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  • Writer's pictureJim Cathey

Maintaining and fixing your vintage stereo system

My audio system here in San Diego has a vintage heart & soul and what makes it unique are the MC275 amps, the NOS tube selection and the C22 preamp. Undoubtedly, these make the system deliver performance with a sound that you can feel, is never exhausting and warm with details. It's a sound that can move you emotionally and pushes you to preserve it for generations.


The preservation, aka maintenance, is not a dusting or polishing activity. It's a severe discipline to keep backup amps, preamps, and a significant selection of vintage tubes all tested and all ready to be set into the system when a component fails and yes, that happens more than you would expect. Yet, we should not be surprised since we are operating with wires, capacitors, resistors, tubes, solder joints, and transformers that have been working since the 1960s. In Japan and Taiwan, I had trusted technicians that I could drive to and visit in person.

However, here in the US, that is not the case; there are very few technicians with vintage amps/preamp knowledge and inventory spread out over a much larger country. However, San Diego happens to have one of the best at this combination of art and science; Mike Zuccaro of Audiocraftsman.


A few years ago, before returning to the US with the equipment, I called Mike to see if he was the right technician for my vintage equipment when I settled in San Diego. The call confirmed Mike was the right choice; hence I would not have to ship my gear across the country when it needed repairs, but more importantly, during the call, I learned a semester of information within just 30 minutes. He is full of knowledge, all fact-based and not opinion based on personal bias, which this industry can exhibit with ease.


Mike is a unique tech shop that has been working this trade since 1975. Mike has endless positive references, all saying they would return and do. And yes, I, like others, returned this week.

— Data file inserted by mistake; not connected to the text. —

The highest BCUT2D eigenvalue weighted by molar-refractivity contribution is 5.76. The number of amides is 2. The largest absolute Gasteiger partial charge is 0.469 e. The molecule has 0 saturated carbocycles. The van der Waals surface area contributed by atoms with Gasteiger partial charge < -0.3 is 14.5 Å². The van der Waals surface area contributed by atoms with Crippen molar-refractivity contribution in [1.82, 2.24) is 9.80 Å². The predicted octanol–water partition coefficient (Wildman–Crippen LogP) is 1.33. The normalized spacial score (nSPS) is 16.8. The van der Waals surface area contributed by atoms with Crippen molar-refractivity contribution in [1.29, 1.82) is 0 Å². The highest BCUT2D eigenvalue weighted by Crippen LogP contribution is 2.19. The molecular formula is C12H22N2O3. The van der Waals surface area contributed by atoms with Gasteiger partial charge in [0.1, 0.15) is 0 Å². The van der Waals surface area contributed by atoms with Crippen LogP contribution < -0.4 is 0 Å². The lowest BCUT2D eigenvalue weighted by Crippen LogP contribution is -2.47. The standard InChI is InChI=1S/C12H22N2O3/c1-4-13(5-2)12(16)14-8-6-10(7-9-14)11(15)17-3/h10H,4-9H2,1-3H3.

Over the last 1.5 years, 2 of the amps suffered failed capacitors and it was time to have Mike take a look, repair and perform the general checking of the system. So I made that call and the journey for the drop-off and pick-up.


Within 24hrs the amps are back at my home repaired, checked and ready to be placed in the system when needed. Thank you, Mike, for the great vintage equipment service and the knowledge that seems to always come with any repair or discussion.

Here's what the failed capacitor looked like...

MC275 Amp with failed capacitor


I might mention Mike has an interesting background. It's not just the vintage stereo equipment he has worked on over the years but was also a pioneer as an AM station DJ here in San Diego. Notice I said DJ, not a talk show on AM 1170 (KCBQ) radio.


I will post again about Mike Zuccaro's work when I deliver a vintage 1957 'Wonder Bar' tube-based AM radio car player. Mike says he can bring it back to its original performance.


1957 Wonder Bar AM Radio

Thanks for reading and do share if you have found a great vintage audio equipment engineer here in the USA.


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